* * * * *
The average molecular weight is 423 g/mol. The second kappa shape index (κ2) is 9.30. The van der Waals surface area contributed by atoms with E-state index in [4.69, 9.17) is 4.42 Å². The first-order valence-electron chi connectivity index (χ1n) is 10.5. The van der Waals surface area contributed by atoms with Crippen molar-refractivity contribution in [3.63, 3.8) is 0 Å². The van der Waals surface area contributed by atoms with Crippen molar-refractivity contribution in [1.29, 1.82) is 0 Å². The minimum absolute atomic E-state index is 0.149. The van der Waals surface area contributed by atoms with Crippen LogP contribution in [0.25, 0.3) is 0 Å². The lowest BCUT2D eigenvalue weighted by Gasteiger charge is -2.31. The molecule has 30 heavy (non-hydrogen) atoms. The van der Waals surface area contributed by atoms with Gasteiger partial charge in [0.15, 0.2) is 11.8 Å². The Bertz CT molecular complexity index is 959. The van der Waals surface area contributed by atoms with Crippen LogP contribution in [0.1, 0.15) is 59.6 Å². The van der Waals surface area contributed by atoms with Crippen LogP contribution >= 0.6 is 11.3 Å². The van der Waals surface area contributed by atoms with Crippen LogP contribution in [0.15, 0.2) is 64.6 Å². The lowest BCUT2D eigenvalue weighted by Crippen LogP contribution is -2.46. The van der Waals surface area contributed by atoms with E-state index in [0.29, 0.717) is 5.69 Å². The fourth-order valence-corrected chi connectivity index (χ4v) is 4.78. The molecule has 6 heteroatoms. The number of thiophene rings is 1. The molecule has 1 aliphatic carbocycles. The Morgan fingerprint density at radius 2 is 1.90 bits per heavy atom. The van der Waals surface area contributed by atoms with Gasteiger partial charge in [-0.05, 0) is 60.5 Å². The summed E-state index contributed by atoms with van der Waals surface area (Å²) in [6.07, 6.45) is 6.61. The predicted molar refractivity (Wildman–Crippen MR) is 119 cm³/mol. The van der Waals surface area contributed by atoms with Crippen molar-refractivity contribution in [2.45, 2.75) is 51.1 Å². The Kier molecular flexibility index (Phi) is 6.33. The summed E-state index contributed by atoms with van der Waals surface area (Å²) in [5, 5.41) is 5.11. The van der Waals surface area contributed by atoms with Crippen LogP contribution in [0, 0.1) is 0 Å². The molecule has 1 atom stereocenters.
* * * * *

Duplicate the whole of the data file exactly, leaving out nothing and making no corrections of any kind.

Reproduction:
The average molecular weight is 423 g/mol. The second kappa shape index (κ2) is 9.30. The van der Waals surface area contributed by atoms with E-state index in [4.69, 9.17) is 4.42 Å². The first-order valence-electron chi connectivity index (χ1n) is 10.5. The van der Waals surface area contributed by atoms with Crippen molar-refractivity contribution in [3.63, 3.8) is 0 Å². The van der Waals surface area contributed by atoms with Crippen molar-refractivity contribution in [1.29, 1.82) is 0 Å². The minimum absolute atomic E-state index is 0.149. The van der Waals surface area contributed by atoms with Crippen LogP contribution in [0.25, 0.3) is 0 Å². The lowest BCUT2D eigenvalue weighted by Gasteiger charge is -2.31. The molecule has 30 heavy (non-hydrogen) atoms. The van der Waals surface area contributed by atoms with Gasteiger partial charge in [0.15, 0.2) is 11.8 Å². The Bertz CT molecular complexity index is 959. The van der Waals surface area contributed by atoms with Crippen LogP contribution in [0.1, 0.15) is 59.6 Å². The van der Waals surface area contributed by atoms with Crippen LogP contribution >= 0.6 is 11.3 Å². The van der Waals surface area contributed by atoms with Crippen LogP contribution in [0.15, 0.2) is 64.6 Å². The lowest BCUT2D eigenvalue weighted by Crippen LogP contribution is -2.46. The van der Waals surface area contributed by atoms with E-state index in [0.29, 0.717) is 5.69 Å². The fourth-order valence-corrected chi connectivity index (χ4v) is 4.78. The molecule has 6 heteroatoms. The number of thiophene rings is 1. The molecule has 1 aliphatic carbocycles. The Morgan fingerprint density at radius 2 is 1.90 bits per heavy atom. The van der Waals surface area contributed by atoms with Gasteiger partial charge in [-0.05, 0) is 60.5 Å². The summed E-state index contributed by atoms with van der Waals surface area (Å²) in [6.07, 6.45) is 6.61. The predicted molar refractivity (Wildman–Crippen MR) is 119 cm³/mol. The van der Waals surface area contributed by atoms with Crippen molar-refractivity contribution in [2.45, 2.75) is 51.1 Å². The Kier molecular flexibility index (Phi) is 6.33. The summed E-state index contributed by atoms with van der Waals surface area (Å²) in [5, 5.41) is 5.11. The van der Waals surface area contributed by atoms with Crippen LogP contribution in [0, 0.1) is 0 Å². The molecule has 1 atom stereocenters.